Clinical Outcomes of Robotic Surgery Compared to Conventional Surgical Approaches (Laparoscopic or Open)

A Systematic Overview of Reviews

Hala Muaddi, MD, MSc; Melanie El Hafid; Woo Jin Choi, MD; Erin Lillie, MSc; Charles de Mestral, MD, PhD; Avery Nathens, MD, PhD; Therese A. Stukel, PhD; Paul J. Karanicolas, MD, PhD


Annals of Surgery. 2021;273(3):467-473. 

In This Article

Abstract and Introduction


Objective: Describe clinical outcomes (eg, postoperative complications, survival) after robotic surgery compared to open or laparoscopic surgery.

Background: Robotic surgery utilization has increased over the years across a wide range of surgical procedures. However, evidence supporting improved clinical outcomes after robotic surgery is limited.

Methods: We systematically searched MEDLINE, EMBASE, and the Cochrane Central Register of systematic reviews from inception to January 2019 for systematic reviews describing postoperative outcomes after robotic surgery. We qualitatively described patient outcomes of commonly performed robotic procedures: radical prostatectomy, hysterectomy, lobectomy, thymectomy, rectal resection, partial nephrectomy, distal gastrectomy, Roux-en-Y gastric bypass, hepatectomy, distal pancreatectomy, and cholecystectomy.

Results: One hundred fifty-four systematic reviews included 336 studies and 18 randomized controlled trials reporting on patient outcomes after robotic compared to laparoscopic or open procedures. Data from the randomized controlled trials demonstrate that robotic-assisted radical prostatectomy offered fewer biochemical recurrence and improvement in quality of recovery and pain scores only up to 6 weeks postoperatively compared to open radical prostatectomy. When compared to laparoscopic prostatectomy, robotic surgery offered improved urinary and sexual functions. Robotic surgery for endometrial cancer had fewer conversion to open compared to laparoscopic. Otherwise, robotic surgery outcomes were similar to conventional surgical approaches for other procedures except for radical hysterectomy where minimally invasive approaches may result in patient harm compared to open approach.

Conclusion: Robotic surgery has been widely incorporated into practise despite limited supporting evidence. More rigorous research focused on patient-important benefits is needed before further expansion of robotic surgery.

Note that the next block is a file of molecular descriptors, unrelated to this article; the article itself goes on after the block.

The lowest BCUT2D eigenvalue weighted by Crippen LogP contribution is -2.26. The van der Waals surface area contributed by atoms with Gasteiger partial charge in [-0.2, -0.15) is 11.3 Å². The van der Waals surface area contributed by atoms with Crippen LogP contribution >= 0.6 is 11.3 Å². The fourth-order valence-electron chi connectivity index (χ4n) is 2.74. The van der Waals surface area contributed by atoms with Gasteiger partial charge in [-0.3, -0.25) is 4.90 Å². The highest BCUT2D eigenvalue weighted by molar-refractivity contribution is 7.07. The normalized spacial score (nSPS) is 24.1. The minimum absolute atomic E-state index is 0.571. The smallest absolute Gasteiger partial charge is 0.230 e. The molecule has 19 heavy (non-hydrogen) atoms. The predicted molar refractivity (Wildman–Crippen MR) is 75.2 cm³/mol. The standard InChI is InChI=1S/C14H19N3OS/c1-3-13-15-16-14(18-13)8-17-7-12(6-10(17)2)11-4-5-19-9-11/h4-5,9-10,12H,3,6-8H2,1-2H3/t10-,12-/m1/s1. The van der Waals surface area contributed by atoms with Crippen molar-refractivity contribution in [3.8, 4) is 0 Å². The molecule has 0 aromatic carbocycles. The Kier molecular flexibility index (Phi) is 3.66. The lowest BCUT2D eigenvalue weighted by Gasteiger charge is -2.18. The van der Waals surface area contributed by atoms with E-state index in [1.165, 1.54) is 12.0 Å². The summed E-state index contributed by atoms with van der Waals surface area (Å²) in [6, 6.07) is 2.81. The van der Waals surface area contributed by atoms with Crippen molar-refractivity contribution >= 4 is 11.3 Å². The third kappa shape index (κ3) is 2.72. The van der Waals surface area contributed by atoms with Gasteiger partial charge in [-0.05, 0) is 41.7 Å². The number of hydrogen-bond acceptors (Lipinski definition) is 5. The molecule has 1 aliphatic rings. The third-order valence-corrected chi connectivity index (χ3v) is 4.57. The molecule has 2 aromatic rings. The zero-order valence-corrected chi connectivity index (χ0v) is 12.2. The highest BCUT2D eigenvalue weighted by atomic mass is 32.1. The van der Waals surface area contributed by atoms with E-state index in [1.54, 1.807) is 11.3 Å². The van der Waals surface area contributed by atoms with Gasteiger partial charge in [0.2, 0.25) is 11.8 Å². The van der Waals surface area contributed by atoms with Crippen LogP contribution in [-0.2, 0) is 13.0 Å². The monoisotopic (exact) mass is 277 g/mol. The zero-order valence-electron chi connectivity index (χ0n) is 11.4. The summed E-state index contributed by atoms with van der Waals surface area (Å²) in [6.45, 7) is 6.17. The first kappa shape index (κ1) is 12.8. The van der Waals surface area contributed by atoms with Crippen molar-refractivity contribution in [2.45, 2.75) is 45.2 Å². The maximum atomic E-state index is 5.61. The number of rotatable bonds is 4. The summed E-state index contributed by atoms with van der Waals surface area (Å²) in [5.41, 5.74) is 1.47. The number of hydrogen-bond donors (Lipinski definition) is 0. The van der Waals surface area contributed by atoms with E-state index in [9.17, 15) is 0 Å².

Laparoscopic surgery revolutionized the field of surgery and is now considered to be the gold standard for many thoracoabdominal procedures. The adoption of laparoscopy has been slow, dating back to 1933 when the first laparoscopic lysis of adhesion was performed.[1] The slow progress and uptake is related to the technological limitations at that time, and to the requirement of clinical evidence to demonstrate clinical safety and patient benefit.[1] To date, there are a large number of randomized controlled trials (RCTs) dedicated to examining patient outcomes after laparoscopic surgery compared to open surgery.[2,3] These trials focus on short- and long-term clinically relevant patient-important outcomes (eg, postoperative morbidity and mortality) and they demonstrate an overall benefit of laparoscopic surgery.[2–4]

Robotic surgery is an extension of laparoscopic surgery. Its advocates report improved dexterity, better ergonomics, enhanced visualization, decreased fatigue, and less surgeon physiological tremor compared to laparoscopic and open surgery.[5] The regulatory approval process for new devices differs from the process of pharmaceutical products.[6,7] Due to these regulatory standards robotic surgery was approved for a broad range of procedures including thoracic, gynecology, urology, and general surgery without the requirement of prospective studies or RCTs demonstrating benefit to patients.[6,7] Nevertheless, robotic surgery has become a symbol of providing advanced care. Competition among hospitals and specialists coupled with their innate curiosity to learn about new tools facilitated the persuasive marketing of robotic surgery.[7] The number of procedures performed robotically is expected to continue to rise as more hospitals invest in this technology. By the end of 2017, there were 4666 robotic consoles installed worldwide; 3000 of those were in the United Stated.

Subsequent to its implementation, numerous observational studies and a few RCTs were published describing the outcomes of robotic surgery. Herein, we perform an overview of systematic reviews to describe and synthesize the current state of evidence for robotic surgical procedures.